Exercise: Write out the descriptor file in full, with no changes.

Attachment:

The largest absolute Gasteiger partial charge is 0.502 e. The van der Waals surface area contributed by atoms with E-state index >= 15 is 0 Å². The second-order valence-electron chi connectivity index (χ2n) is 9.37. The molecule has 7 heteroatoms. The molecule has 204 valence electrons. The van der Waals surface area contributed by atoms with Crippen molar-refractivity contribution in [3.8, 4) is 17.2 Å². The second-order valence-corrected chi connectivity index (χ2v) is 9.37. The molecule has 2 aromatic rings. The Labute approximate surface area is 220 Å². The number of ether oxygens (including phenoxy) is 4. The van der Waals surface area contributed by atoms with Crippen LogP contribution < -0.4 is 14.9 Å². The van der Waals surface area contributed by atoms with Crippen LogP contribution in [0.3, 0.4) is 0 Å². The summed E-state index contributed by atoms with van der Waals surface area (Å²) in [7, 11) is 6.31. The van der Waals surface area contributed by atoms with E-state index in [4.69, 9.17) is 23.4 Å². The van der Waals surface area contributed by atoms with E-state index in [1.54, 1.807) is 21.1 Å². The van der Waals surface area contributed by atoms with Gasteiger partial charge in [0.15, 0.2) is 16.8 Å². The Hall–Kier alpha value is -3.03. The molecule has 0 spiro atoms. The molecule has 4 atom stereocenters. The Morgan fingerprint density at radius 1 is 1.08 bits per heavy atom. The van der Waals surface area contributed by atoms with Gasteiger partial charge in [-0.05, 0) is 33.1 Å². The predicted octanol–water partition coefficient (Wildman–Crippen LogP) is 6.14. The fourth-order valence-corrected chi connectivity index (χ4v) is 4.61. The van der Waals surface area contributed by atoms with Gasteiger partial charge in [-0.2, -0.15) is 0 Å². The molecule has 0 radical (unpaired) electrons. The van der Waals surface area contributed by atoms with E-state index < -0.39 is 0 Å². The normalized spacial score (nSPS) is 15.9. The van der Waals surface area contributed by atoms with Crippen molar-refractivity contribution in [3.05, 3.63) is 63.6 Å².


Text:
The largest absolute Gasteiger partial charge is 0.502 e. The van der Waals surface area contributed by atoms with E-state index >= 15 is 0 Å². The second-order valence-electron chi connectivity index (χ2n) is 9.37. The molecule has 7 heteroatoms. The molecule has 204 valence electrons. The van der Waals surface area contributed by atoms with Crippen molar-refractivity contribution in [3.8, 4) is 17.2 Å². The second-order valence-corrected chi connectivity index (χ2v) is 9.37. The molecule has 2 aromatic rings. The Labute approximate surface area is 220 Å². The number of ether oxygens (including phenoxy) is 4. The van der Waals surface area contributed by atoms with Crippen LogP contribution < -0.4 is 14.9 Å². The van der Waals surface area contributed by atoms with Crippen LogP contribution in [0.3, 0.4) is 0 Å². The summed E-state index contributed by atoms with van der Waals surface area (Å²) in [7, 11) is 6.31. The van der Waals surface area contributed by atoms with E-state index in [4.69, 9.17) is 23.4 Å². The van der Waals surface area contributed by atoms with E-state index in [1.54, 1.807) is 21.1 Å². The van der Waals surface area contributed by atoms with Gasteiger partial charge in [0.15, 0.2) is 16.8 Å². The Hall–Kier alpha value is -3.03. The molecule has 0 spiro atoms. The molecule has 4 atom stereocenters. The Morgan fingerprint density at radius 1 is 1.08 bits per heavy atom. The van der Waals surface area contributed by atoms with Gasteiger partial charge in [-0.05, 0) is 33.1 Å². The predicted octanol–water partition coefficient (Wildman–Crippen LogP) is 6.14. The fourth-order valence-corrected chi connectivity index (χ4v) is 4.61. The van der Waals surface area contributed by atoms with Gasteiger partial charge in [-0.2, -0.15) is 0 Å². The molecule has 0 radical (unpaired) electrons. The van der Waals surface area contributed by atoms with E-state index < -0.39 is 0 Å². The normalized spacial score (nSPS) is 15.9. The van der Waals surface area contributed by atoms with Crippen molar-refractivity contribution in [3.05, 3.63) is 63.6 Å².